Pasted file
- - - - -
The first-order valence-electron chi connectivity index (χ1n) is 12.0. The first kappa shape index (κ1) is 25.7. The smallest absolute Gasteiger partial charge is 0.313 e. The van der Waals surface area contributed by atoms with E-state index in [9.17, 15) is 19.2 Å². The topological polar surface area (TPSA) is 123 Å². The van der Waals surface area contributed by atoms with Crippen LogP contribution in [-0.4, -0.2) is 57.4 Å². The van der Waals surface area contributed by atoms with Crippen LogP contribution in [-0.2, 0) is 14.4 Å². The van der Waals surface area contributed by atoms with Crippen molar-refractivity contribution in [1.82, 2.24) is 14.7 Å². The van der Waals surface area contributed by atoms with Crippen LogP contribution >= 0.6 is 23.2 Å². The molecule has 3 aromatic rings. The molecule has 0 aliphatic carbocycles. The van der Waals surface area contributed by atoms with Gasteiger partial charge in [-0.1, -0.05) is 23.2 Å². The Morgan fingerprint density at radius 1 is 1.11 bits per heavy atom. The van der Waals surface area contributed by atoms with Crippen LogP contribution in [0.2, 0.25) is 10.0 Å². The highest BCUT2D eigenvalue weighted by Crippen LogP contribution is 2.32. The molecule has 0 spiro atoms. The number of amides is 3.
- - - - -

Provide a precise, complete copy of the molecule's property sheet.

The first-order valence-electron chi connectivity index (χ1n) is 12.0. The first kappa shape index (κ1) is 25.7. The smallest absolute Gasteiger partial charge is 0.313 e. The van der Waals surface area contributed by atoms with E-state index in [9.17, 15) is 19.2 Å². The topological polar surface area (TPSA) is 123 Å². The van der Waals surface area contributed by atoms with Crippen LogP contribution in [-0.4, -0.2) is 57.4 Å². The van der Waals surface area contributed by atoms with Crippen LogP contribution in [-0.2, 0) is 14.4 Å². The van der Waals surface area contributed by atoms with Crippen molar-refractivity contribution in [1.82, 2.24) is 14.7 Å². The van der Waals surface area contributed by atoms with Crippen LogP contribution >= 0.6 is 23.2 Å². The molecule has 3 aromatic rings. The molecule has 0 aliphatic carbocycles. The van der Waals surface area contributed by atoms with Gasteiger partial charge in [-0.1, -0.05) is 23.2 Å². The Morgan fingerprint density at radius 1 is 1.11 bits per heavy atom. The van der Waals surface area contributed by atoms with Crippen LogP contribution in [0.2, 0.25) is 10.0 Å². The highest BCUT2D eigenvalue weighted by Crippen LogP contribution is 2.32. The molecule has 0 spiro atoms. The number of amides is 3.